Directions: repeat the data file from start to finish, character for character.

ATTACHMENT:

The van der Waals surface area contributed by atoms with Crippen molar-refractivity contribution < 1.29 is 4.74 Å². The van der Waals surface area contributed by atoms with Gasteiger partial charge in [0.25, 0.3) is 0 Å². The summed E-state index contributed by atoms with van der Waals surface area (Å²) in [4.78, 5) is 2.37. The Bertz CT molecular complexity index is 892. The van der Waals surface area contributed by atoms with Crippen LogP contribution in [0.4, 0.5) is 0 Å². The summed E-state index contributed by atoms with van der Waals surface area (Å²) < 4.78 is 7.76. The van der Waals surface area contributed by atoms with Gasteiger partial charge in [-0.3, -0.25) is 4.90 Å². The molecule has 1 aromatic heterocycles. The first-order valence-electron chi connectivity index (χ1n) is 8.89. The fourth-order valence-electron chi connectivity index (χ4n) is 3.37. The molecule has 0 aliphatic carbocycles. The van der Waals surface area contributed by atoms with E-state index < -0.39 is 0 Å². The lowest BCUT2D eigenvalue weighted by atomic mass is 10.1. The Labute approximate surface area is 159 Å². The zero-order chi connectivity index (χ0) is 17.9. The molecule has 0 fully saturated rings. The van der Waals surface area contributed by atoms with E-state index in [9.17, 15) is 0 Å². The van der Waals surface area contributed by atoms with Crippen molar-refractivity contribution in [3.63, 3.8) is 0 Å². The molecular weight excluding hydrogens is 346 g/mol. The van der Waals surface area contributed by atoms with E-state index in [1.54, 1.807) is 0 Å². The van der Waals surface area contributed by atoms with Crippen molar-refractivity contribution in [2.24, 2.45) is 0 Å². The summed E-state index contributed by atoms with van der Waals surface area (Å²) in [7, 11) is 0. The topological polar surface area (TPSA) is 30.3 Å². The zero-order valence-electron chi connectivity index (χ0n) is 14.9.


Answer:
The van der Waals surface area contributed by atoms with Crippen molar-refractivity contribution < 1.29 is 4.74 Å². The van der Waals surface area contributed by atoms with Gasteiger partial charge in [0.25, 0.3) is 0 Å². The summed E-state index contributed by atoms with van der Waals surface area (Å²) in [4.78, 5) is 2.37. The Bertz CT molecular complexity index is 892. The van der Waals surface area contributed by atoms with Crippen LogP contribution in [0.4, 0.5) is 0 Å². The summed E-state index contributed by atoms with van der Waals surface area (Å²) < 4.78 is 7.76. The van der Waals surface area contributed by atoms with Gasteiger partial charge in [-0.3, -0.25) is 4.90 Å². The molecule has 1 aromatic heterocycles. The first-order valence-electron chi connectivity index (χ1n) is 8.89. The fourth-order valence-electron chi connectivity index (χ4n) is 3.37. The molecule has 0 aliphatic carbocycles. The van der Waals surface area contributed by atoms with E-state index < -0.39 is 0 Å². The lowest BCUT2D eigenvalue weighted by atomic mass is 10.1. The Labute approximate surface area is 159 Å². The zero-order chi connectivity index (χ0) is 17.9. The molecule has 0 fully saturated rings. The van der Waals surface area contributed by atoms with E-state index in [9.17, 15) is 0 Å². The van der Waals surface area contributed by atoms with Crippen molar-refractivity contribution in [3.63, 3.8) is 0 Å². The molecular weight excluding hydrogens is 346 g/mol. The van der Waals surface area contributed by atoms with E-state index in [1.54, 1.807) is 0 Å². The van der Waals surface area contributed by atoms with Crippen molar-refractivity contribution in [2.24, 2.45) is 0 Å². The summed E-state index contributed by atoms with van der Waals surface area (Å²) in [7, 11) is 0. The topological polar surface area (TPSA) is 30.3 Å². The zero-order valence-electron chi connectivity index (χ0n) is 14.9.